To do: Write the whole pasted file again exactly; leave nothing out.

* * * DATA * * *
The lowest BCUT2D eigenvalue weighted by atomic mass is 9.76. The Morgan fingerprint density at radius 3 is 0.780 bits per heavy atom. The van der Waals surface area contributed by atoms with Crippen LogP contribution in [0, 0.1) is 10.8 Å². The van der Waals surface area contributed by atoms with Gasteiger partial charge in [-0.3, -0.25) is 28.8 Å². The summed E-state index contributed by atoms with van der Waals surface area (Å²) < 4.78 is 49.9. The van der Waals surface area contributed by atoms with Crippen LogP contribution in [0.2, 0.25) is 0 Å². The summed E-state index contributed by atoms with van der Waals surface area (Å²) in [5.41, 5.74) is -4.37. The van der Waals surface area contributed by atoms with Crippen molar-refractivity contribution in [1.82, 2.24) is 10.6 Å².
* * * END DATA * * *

The lowest BCUT2D eigenvalue weighted by atomic mass is 9.76. The Morgan fingerprint density at radius 3 is 0.780 bits per heavy atom. The van der Waals surface area contributed by atoms with Crippen LogP contribution in [0, 0.1) is 10.8 Å². The van der Waals surface area contributed by atoms with Gasteiger partial charge in [-0.3, -0.25) is 28.8 Å². The summed E-state index contributed by atoms with van der Waals surface area (Å²) < 4.78 is 49.9. The van der Waals surface area contributed by atoms with Crippen LogP contribution in [0.2, 0.25) is 0 Å². The summed E-state index contributed by atoms with van der Waals surface area (Å²) in [5.41, 5.74) is -4.37. The van der Waals surface area contributed by atoms with Crippen molar-refractivity contribution in [1.82, 2.24) is 10.6 Å².